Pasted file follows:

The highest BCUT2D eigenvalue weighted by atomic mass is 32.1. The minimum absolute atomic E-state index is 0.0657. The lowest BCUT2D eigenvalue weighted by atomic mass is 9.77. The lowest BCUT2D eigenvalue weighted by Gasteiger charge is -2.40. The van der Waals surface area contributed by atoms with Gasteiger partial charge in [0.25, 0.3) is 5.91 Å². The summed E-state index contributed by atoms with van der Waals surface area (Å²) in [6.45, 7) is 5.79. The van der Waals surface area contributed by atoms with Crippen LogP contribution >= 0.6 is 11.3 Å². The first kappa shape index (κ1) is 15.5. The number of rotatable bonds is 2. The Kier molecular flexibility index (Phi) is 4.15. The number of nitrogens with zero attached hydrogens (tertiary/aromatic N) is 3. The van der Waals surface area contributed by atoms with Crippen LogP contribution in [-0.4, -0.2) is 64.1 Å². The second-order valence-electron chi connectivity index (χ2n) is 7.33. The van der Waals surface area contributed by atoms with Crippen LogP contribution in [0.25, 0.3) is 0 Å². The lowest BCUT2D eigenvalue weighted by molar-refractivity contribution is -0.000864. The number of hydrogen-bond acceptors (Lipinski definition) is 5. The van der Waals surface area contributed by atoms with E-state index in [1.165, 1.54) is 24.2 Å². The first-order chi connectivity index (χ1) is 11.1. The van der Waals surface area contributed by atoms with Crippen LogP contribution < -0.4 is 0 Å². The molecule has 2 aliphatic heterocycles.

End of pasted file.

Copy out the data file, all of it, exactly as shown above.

The highest BCUT2D eigenvalue weighted by atomic mass is 32.1. The minimum absolute atomic E-state index is 0.0657. The lowest BCUT2D eigenvalue weighted by atomic mass is 9.77. The lowest BCUT2D eigenvalue weighted by Gasteiger charge is -2.40. The van der Waals surface area contributed by atoms with Gasteiger partial charge in [0.25, 0.3) is 5.91 Å². The summed E-state index contributed by atoms with van der Waals surface area (Å²) in [6.45, 7) is 5.79. The van der Waals surface area contributed by atoms with Crippen LogP contribution >= 0.6 is 11.3 Å². The first kappa shape index (κ1) is 15.5. The number of rotatable bonds is 2. The Kier molecular flexibility index (Phi) is 4.15. The number of nitrogens with zero attached hydrogens (tertiary/aromatic N) is 3. The van der Waals surface area contributed by atoms with Crippen LogP contribution in [-0.4, -0.2) is 64.1 Å². The second-order valence-electron chi connectivity index (χ2n) is 7.33. The van der Waals surface area contributed by atoms with Crippen LogP contribution in [0.25, 0.3) is 0 Å². The lowest BCUT2D eigenvalue weighted by molar-refractivity contribution is -0.000864. The number of hydrogen-bond acceptors (Lipinski definition) is 5. The van der Waals surface area contributed by atoms with E-state index in [1.165, 1.54) is 24.2 Å². The first-order chi connectivity index (χ1) is 11.1. The van der Waals surface area contributed by atoms with Crippen LogP contribution < -0.4 is 0 Å². The molecule has 2 aliphatic heterocycles.